Medical malpractice is the leading cause of accidental death in the United States. A staggering 98,000 patients die from preventable medical errors each year.  And according to the federal Centers for Disease Control and Prevention, another 99,000 patients succumb to hospital-acquired infections every year.  Almost all of those 200,000 deaths are considered preventable.  And when we consider the underreporting of medical errors, this number is really just the tip of the iceberg.

The aim of medical malpractice law is justice for victims of preventable medical error.  At its core, medical malpractice is just like any other negligence claim.  When a patient engages a physician to provide medical care, that physician owes a legal duty to take reasonable steps to conform to a certain medical standard of care.  The duty owed is that which the medical community in that specialty considers to be the minimum baseline standard for a reasonable physician.  If the physician deviates from or breaches that standard and causes injury to patient, the physician can be held legally responsible for monetary damages caused by the breach.

By and large, Massachusetts law favors physician-defendants in medical-legal cases.  They are given unique legal rights, at the expense of plaintiff-patients, that are unheard of anywhere else in Massachusetts personal injury law. 

A.        Medical Mapractice: The Real Problem.

Preventable medical error is a national health problem.  Ironically, the major obstacle to solving the problem is the medical malpractice insurance industry and medical group lobbyists.  Loath to acknowledge the wide scope of this problem, the medical community lobbies against a national mandatory reporting system for preventable hospital deaths and medical errors.  Such a system would allow for a unified national strategy to address recurring preventable health issues, like surgical infection, undetected cancer, bowel perforation, or missed spine fractures.  Physician’s groups jealously guard their professional discretion and often refuse to admit an error even when staring the problem in the face.  Thus the depth of the medical malpractice problem in the United States remains shrouded in secrecy.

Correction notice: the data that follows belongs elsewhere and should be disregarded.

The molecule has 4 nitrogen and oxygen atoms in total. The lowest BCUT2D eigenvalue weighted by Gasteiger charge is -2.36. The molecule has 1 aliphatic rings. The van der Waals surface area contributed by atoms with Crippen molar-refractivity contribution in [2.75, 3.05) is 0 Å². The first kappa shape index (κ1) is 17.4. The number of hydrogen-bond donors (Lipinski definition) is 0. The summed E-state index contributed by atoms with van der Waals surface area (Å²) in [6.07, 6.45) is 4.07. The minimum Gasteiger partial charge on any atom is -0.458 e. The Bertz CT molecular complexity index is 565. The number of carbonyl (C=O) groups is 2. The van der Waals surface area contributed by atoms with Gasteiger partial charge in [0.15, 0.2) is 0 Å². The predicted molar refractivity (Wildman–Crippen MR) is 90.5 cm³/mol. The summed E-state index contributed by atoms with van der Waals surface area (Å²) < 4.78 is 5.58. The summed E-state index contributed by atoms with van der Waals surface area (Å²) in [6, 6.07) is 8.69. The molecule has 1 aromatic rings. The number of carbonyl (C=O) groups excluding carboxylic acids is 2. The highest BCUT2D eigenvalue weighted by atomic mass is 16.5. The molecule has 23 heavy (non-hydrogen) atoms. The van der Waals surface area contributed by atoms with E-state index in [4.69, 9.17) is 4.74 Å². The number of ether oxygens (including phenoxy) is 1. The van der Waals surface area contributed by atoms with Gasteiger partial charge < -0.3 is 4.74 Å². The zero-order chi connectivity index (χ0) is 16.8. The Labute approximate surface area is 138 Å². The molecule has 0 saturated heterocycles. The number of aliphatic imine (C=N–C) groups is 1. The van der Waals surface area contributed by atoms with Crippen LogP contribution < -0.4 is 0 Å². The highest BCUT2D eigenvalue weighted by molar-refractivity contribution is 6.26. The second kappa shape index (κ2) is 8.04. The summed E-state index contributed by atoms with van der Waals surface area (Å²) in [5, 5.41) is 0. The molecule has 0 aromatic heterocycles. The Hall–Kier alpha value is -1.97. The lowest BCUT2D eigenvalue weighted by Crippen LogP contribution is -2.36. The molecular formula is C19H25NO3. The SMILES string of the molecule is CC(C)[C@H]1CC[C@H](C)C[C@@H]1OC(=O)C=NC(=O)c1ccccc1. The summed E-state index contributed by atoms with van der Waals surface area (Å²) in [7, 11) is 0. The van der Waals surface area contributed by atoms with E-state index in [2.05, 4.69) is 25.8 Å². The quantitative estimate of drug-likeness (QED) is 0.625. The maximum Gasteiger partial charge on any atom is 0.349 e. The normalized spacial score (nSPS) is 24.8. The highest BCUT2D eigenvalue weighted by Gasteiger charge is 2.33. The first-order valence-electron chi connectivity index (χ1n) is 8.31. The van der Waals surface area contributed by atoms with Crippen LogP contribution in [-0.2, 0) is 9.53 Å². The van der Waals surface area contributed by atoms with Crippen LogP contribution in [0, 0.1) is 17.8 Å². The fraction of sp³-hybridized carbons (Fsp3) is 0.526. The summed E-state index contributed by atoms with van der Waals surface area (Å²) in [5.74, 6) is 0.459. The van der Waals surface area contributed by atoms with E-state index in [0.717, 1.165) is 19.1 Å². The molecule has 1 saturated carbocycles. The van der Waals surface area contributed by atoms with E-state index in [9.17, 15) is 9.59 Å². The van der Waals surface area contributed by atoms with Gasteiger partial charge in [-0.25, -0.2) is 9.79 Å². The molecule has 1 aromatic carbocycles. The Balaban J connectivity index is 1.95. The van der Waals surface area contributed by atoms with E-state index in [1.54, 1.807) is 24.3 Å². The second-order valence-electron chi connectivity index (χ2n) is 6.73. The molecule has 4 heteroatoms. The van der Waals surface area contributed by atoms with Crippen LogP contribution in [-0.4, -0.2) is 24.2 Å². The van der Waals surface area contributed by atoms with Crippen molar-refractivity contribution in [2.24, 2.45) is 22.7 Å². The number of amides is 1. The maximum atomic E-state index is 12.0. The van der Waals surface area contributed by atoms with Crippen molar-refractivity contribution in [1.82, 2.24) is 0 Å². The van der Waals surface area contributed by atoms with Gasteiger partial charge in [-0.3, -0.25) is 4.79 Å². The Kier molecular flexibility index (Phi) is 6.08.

This attitude displays itself all too often when a loved one is lost or permanently injured during a medical procedure and the family starts to ask questions.  Rather than honesty and candidness, the physician and hospital tend to circle the wagons.  Their default mode is risk management, not accountability.  When this “cover your rear” mentality creeps into the medical records – which are supposed to be objective statements of the patient’s course of medical treatment – then we can appreciate the extremes that a medical provider and the insurers will go to avoid responsibility for a medical error.

Every licensed physician, medical practice group and hospital carries medical liability insurance that covers the costs of hiring defense counsel and paying any judgment or settlement for a medical error.  These privately owned insurance companies are interested in one thing: turning a profit.  They do not care about the quality of medical care.  They do not care about patients or their families.  The insurers care only about money, making it by charging premiums and by denying claims involving clear medical neglect.